Lent Day Eleven – People.

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  (http://www.youtube.com/watch?v=Y9yepsv842U)

For nearly 30 years now I have been involved in church ministry in one way or another, and in that time I have met many people.  So many I often hope God doesn’t expect me to remember them all, because that would seem impossible. After saying that, not too long ago I visited my first church placement and was amazed how the names and memories of their stories came flooding back when I looked upon the faces of people I had not seen for so long. No two people are ever the same, yet my experience has shown me that certain characters seem to reappear in most churches.  Let me tell you about some of them; and maybe you will recognise them in your church too:

The elderly person who leads their own home group.   They have led their own home group for many years and therefore are answerable to no one for what happens at the group, only themselves.  No amount of central organisation, great ideas or themes from the minister to help teach and give direction to for the whole church even when recommended by the leadership and accepted  by church meeting , makes the slightest bit of difference to what goes on in their group.  Come rain or shine they will carry on regardless in their own sweet way.  Faithful but infuriating at times.

The women who runs the church kitchen.  Yep she is alive and well in most churches. Experience has taught me that a wise course of action is to befriend this lady and never to cross her.  Don’t be tempted in anyway to reorganise the cupboards or part with anything from the kitchen without first consulting her and making her think it was her idea in the first place.  In some cases, she actually holds the keys to every single cupboards so you won’t get in without her knowledge anyway!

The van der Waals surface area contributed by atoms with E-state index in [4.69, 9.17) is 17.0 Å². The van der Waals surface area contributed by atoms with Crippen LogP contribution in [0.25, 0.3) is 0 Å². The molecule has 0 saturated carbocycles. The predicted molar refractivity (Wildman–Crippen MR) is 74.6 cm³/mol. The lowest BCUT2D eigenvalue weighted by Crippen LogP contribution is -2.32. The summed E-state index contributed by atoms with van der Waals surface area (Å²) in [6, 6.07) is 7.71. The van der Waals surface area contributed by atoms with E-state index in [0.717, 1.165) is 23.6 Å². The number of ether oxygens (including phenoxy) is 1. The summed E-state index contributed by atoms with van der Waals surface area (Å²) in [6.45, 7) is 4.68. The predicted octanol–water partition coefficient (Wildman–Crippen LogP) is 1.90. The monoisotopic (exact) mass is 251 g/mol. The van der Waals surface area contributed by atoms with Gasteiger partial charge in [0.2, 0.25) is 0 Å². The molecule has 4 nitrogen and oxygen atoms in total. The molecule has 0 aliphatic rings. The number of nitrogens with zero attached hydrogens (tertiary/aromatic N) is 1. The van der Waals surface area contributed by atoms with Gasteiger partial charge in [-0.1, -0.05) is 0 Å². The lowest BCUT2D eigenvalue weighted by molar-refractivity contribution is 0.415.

The retired Sunday School leader.  In most churches there is this person who for years managed a thriving Sunday school that was over 300 strong (allegedly!)   They will talk about a Sunday school anniversaries and outings to the seaside, recalling the glory days with a sense of pride and satisfaction.  Conversations with them always carry the rider that today’s children are uncontrollable, today’s Sunday school teachers are just not committed, and what a pity our current Sunday school only gets 15!  In talking to this person always fight the desire to ask where the 300 attendees are now – as they would be in their 50’s and that seems to be a generation where decline hit many churches – Ah yes – the Baby Boomers!

The young person who has been to Spring Harvest/Greenbelt and wishes that our church was more like that every week. Yep they have now seen how church should really be done, after just one week in a tent or Butlin’s chalet in the rain; they return back to the mother church and spend their time telling the minister where he/she is going wrong.  Enthusiastic yes – but also very annoying – The thing is this was me once upon a time!

As I write this I can see these characters in my present church, but also names flood my mind from previous places. It seems that within every church the same power struggles exist and the same issues arise. I sometimes find myself in a conversation with one of the above people and while I half listen to their stories, I am thinking back to other related conversations through the years in a similar vein and I have learned to thank God for these people who have become the backbone of many a local church, with their traditions and challenges, their vision and commitment.

So to Edna, Marie, Roy, Bert, Doreen, Norman, June, Debbie, Senga…. to name just a few  – thank you that I have encountered God through you, even though at times you have drove me crazy!

My Prayer:

Thank You Father for the many people we meet along the way. For the lessons we learn from them and the way we shape one another.

Jesus – during this Lenten season – remind me again that you in each unique person we discover something new about you and your love for us.

Lord hear us – Lord graciously hear us!

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